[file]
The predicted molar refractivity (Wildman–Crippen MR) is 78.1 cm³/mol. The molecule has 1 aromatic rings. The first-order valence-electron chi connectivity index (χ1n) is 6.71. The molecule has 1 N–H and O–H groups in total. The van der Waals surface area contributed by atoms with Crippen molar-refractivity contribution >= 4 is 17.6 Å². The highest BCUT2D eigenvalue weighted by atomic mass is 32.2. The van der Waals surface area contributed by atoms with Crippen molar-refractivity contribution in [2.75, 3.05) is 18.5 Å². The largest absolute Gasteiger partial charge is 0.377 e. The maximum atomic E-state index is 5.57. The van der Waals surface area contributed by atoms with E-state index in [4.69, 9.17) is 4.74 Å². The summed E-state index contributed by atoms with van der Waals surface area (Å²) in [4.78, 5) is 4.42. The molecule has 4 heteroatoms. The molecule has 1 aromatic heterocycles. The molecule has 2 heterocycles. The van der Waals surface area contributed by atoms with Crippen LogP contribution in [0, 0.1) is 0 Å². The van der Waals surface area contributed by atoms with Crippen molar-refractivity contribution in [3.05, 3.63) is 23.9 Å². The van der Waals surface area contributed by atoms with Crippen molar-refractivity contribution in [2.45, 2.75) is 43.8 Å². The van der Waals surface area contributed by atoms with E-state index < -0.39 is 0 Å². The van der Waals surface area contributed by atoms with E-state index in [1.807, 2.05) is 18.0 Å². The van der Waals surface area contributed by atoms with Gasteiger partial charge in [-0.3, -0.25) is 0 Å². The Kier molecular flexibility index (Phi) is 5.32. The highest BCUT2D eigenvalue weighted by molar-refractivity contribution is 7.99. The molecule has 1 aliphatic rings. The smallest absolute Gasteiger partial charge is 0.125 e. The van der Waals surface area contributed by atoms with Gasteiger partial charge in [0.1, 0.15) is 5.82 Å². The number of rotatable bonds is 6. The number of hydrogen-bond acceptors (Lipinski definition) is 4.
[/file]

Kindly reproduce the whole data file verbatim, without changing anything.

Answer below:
The predicted molar refractivity (Wildman–Crippen MR) is 78.1 cm³/mol. The molecule has 1 aromatic rings. The first-order valence-electron chi connectivity index (χ1n) is 6.71. The molecule has 1 N–H and O–H groups in total. The van der Waals surface area contributed by atoms with Crippen molar-refractivity contribution >= 4 is 17.6 Å². The highest BCUT2D eigenvalue weighted by atomic mass is 32.2. The van der Waals surface area contributed by atoms with Crippen molar-refractivity contribution in [2.75, 3.05) is 18.5 Å². The largest absolute Gasteiger partial charge is 0.377 e. The maximum atomic E-state index is 5.57. The van der Waals surface area contributed by atoms with E-state index in [4.69, 9.17) is 4.74 Å². The summed E-state index contributed by atoms with van der Waals surface area (Å²) in [4.78, 5) is 4.42. The molecule has 4 heteroatoms. The molecule has 1 aromatic heterocycles. The molecule has 2 heterocycles. The van der Waals surface area contributed by atoms with Crippen LogP contribution in [0, 0.1) is 0 Å². The van der Waals surface area contributed by atoms with Crippen molar-refractivity contribution in [3.05, 3.63) is 23.9 Å². The van der Waals surface area contributed by atoms with Crippen molar-refractivity contribution in [2.45, 2.75) is 43.8 Å². The van der Waals surface area contributed by atoms with E-state index < -0.39 is 0 Å². The van der Waals surface area contributed by atoms with E-state index in [1.807, 2.05) is 18.0 Å². The van der Waals surface area contributed by atoms with Gasteiger partial charge in [-0.3, -0.25) is 0 Å². The Kier molecular flexibility index (Phi) is 5.32. The highest BCUT2D eigenvalue weighted by molar-refractivity contribution is 7.99. The molecule has 1 aliphatic rings. The smallest absolute Gasteiger partial charge is 0.125 e. The van der Waals surface area contributed by atoms with Gasteiger partial charge in [0.1, 0.15) is 5.82 Å². The number of rotatable bonds is 6. The number of hydrogen-bond acceptors (Lipinski definition) is 4.